TORONTO — Doctors in Europe are documenting a few COVID-19 patients who’ve later developed a rare and potentially dangerous neurological condition that is typically connected to other viral infections.
Researchers in the United Kingdom and Italy have reported cases of COVID-19 where the patients later developed Guillain-Barre syndrome (GBS), a condition in which the patient’s own immune system attacks the nerves, leading to a weakness in the face or the extremities and even near-complete paralysis.
GBS typically emerges in the days and weeks following a respiratory or digestive tract infection, although it’s still unclear what causes the disorder.
A case report from mid-May in the New England Journal of Medicine shows five people between Feb. 28 and March 21 in northern Italy developed Guillain-Barre syndrome following a COVID-19 infection. Four of the patients initially developed lower limb weakness, while the fifth developed paralysis in their face.
The symptoms began to present between five and 10 days of their COVID-19 symptoms. After four weeks of medical treatment, two of the patients remained in hospital, two were receiving physical therapy for their condition and one had recovered to the point where they could walk independently.
Dr. Isaac Bogoch, an infectious disease specialist at the University of Toronto, isn’t surprised by an apparent connection between COVID-19 and GBS, but believes if it was a common occurrence, we would have heard about it by now.
“It’s still a rare event and no one would be surprised if there were going to be cases of Guillain-Barre associated with COVID-19,” he told CTV News. “Especially in a global pandemic, there’s probably going to be some people that develop it.
“It probably is truly a signal among the noise, it’s just how big is that actual signal?”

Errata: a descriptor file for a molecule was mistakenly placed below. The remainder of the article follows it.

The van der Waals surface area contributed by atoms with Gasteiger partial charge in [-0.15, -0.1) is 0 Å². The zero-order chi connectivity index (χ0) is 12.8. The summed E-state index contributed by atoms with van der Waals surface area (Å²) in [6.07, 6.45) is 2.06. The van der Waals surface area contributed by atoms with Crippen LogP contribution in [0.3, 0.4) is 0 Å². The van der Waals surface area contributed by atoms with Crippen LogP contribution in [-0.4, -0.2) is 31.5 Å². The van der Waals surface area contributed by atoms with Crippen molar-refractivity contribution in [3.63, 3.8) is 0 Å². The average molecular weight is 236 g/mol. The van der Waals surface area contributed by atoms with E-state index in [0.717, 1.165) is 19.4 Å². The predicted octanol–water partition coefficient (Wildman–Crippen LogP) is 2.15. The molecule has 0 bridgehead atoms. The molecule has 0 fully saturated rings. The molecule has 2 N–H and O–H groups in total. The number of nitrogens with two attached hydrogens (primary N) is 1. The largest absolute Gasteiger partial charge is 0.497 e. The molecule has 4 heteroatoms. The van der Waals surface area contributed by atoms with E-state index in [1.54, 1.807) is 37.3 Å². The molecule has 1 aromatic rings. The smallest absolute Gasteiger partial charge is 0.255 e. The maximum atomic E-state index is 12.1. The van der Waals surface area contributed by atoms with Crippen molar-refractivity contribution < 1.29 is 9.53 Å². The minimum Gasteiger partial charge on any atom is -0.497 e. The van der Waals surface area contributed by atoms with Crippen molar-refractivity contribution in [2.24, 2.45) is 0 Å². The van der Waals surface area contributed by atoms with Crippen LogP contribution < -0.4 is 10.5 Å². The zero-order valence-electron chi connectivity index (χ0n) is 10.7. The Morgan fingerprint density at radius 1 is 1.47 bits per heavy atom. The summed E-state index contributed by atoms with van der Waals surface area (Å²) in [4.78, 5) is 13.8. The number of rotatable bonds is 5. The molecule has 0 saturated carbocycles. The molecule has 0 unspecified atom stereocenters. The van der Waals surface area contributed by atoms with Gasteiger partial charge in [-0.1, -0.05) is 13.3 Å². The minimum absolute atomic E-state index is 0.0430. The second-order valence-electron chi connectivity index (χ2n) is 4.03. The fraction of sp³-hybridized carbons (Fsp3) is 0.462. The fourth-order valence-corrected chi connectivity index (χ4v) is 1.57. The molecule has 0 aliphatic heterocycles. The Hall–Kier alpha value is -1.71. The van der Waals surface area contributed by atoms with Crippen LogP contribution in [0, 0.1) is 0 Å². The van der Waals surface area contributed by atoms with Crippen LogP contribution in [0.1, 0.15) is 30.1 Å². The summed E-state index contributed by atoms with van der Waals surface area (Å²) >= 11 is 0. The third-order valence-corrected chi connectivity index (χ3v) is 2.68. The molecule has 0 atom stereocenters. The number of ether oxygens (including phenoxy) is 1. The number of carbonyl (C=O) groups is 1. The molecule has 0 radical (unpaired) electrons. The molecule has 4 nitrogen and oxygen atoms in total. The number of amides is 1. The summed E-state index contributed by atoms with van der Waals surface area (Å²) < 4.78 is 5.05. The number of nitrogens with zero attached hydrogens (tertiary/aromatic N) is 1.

A similar report, published on Sunday in the British Medical Journal, documents the case of a 57-year-old man from the United Kingdom who diagnosed with Guillain-Barre syndrome following a COVID-19 infection.
“This is the first reported case of this rare neurological complication of COVID-19 in the U.K., but it adds to a small but growing body of international evidence to suggest a significant association between these two conditions,” the report states. “Increasing appreciation of this by clinicians will ensure earlier diagnosis, monitoring and treatment of patients presenting with this.”
A third study, published in Neurological Sciences back in early May, examines the case of a woman who had developed a paralysis in her face just days after experiencing a mild respiratory conditions. A nasal swab determined she had COVID-19 and she was later diagnosed with GBS.
In a statement, the Public Health Agency of Canada said it is aware of the three case reports, however, any connection between GBS and COVD-19 “remains unproven.”
“The Public Health Agency of Canada continues to monitor scientific publication for new complications associated with COVID-19,” the statement continued.
Bogoch said he hasn’t heard or seen any similar cases in Canada, but doctors have been “on the lookout.”
He added that while he does expect an uptick in GBS related to COVID-19 once researchers can look at a bigger picture of the data, but how big that uptick is remains to be seen.
“At the end of the day, it would be nice to have some systematic data to really evaluate that and look at a number of reported cases in the context of the pandemic compared to other years,” he said. “It will probably be a slight uptick in cases, but maybe not as big as, for example, other viral infections like Zika.”
During the Zika outbreak in 2016, a report out of seven countries in South America and the Caribbean showed GBS at up to 9.8 times the pre-Zika rate, although the complication was still rare.
The U.S. Centers for Disease Control states that GBS is ”strongly associated” associated with Zika, although only a small portion of people with Zika later developed GBS.